Digital Marketing News – How Does The Updated Cookie Guidance Impact Outside The UK?

 

Well we’ve reached the halfway point for the implementation of the new EU cookie directives and, after having kept very quiet since the announcement was made, the ICO have published a rather hefty document giving an update on their guidance.

Having read through all 27 pages of the document, it does give some very useful advice with practical examples and is a must read for anyone who is responsible for making sure their websites are compliant.

The main areas to focus on are the ones that cover how the law places responsibility for ensuring users understand what cookies are and how they work on the website owner.  It also states clearly that obtaining consent from users requires a clear indication of choice following specific communication prior to the collection of any data through the use of cookies.

There is also some clearer guidance around the use of analytics data, one area which was giving most of us a real cause for concern. The guidance states that as long as the data does not involve the collection of any personally identifiable information then for now it won’t be a focus for the ICO. This is good news and means we can continue to use analytics without the fear of breaking the new laws.

However, although the guidance is starting to become more clear and there are many sites that have broken it down into the most important updates, what concerns me is the fact that the ICO have drafted it in apparent isolation without a formal agreement with its EU counterparts.

It alludes to some collaboration and sharing of best practice but for the most part our guidance is specific to the UK. We’ve already seen how the law has been implemented in other EU countries and in some cases a more extreme view has been taken. So what does this mean for website owners whose audience stretches outside of the UK? And for websites based outside of the UK which have a UK user base?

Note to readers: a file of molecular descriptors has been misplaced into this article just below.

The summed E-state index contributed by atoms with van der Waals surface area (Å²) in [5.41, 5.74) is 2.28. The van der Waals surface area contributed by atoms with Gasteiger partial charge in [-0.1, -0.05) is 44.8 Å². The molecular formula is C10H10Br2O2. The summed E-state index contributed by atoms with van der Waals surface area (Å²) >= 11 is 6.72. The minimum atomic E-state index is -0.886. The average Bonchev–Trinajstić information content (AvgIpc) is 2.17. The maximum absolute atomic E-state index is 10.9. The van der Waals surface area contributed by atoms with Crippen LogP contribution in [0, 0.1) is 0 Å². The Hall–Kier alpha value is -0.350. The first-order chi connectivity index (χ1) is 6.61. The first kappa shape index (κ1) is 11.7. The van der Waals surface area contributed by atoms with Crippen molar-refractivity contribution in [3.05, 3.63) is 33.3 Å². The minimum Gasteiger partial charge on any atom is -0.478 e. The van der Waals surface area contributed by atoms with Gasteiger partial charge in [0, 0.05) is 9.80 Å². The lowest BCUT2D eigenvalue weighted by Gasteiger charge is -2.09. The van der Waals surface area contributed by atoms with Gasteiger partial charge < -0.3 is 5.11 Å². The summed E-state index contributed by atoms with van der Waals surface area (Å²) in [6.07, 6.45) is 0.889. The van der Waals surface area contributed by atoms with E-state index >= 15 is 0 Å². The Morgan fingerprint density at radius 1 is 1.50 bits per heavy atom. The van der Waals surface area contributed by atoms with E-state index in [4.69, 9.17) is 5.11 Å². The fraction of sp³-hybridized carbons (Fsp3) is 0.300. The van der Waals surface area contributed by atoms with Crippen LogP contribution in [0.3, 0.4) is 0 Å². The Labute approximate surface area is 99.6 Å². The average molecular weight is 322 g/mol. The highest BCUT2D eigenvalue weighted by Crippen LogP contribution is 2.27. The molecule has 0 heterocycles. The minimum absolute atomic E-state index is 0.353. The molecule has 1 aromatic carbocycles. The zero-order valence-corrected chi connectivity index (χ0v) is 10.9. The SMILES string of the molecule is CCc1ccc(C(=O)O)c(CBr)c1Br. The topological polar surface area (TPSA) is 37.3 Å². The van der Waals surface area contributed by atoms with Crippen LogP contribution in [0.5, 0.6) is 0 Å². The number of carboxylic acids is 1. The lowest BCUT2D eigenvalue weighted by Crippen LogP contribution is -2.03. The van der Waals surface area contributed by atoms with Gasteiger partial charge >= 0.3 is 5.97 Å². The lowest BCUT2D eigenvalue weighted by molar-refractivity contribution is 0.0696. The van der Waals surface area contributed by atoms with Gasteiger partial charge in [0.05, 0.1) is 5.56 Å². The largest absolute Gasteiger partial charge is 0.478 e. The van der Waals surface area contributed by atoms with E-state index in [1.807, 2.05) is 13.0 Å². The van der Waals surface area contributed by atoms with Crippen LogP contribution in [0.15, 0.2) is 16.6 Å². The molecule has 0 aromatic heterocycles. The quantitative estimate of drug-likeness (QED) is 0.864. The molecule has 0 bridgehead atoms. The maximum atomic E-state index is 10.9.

Will we have to follow the guidance laid out in each country including adhering to each variation depending on where the user is based? Implementing the directive differently in different countries could cause a lot more headaches than we first thought, and the lack of firm agreement across all countries affected could create a lot of confusion and lead to an unintentional breach.

Given that US companies have been told that they need to comply with EU law if they have a customer base here then we can assume we will all be held to the same account. But with nearly 30 countries in the EU, that’s potentially just as many different versions of the guidance to comply with.

The ICO have reaffirmed their position around supporting those who are trying to comply and won’t start bringing action against non-compliant site the second we hit May 26th 2012.  But we are still a long way from getting a firm handle on how to implement the changes and what the impact will be on our users.

Read the full guidance on the ICO website as well as a recent blog post giving an update on the organisation’s position.

You can also listen to Daniel’s interview with Nick Stringer, Director of Regulatory Affairs at the Internet Advertising Bureau.

Written by Felice Ayling

 

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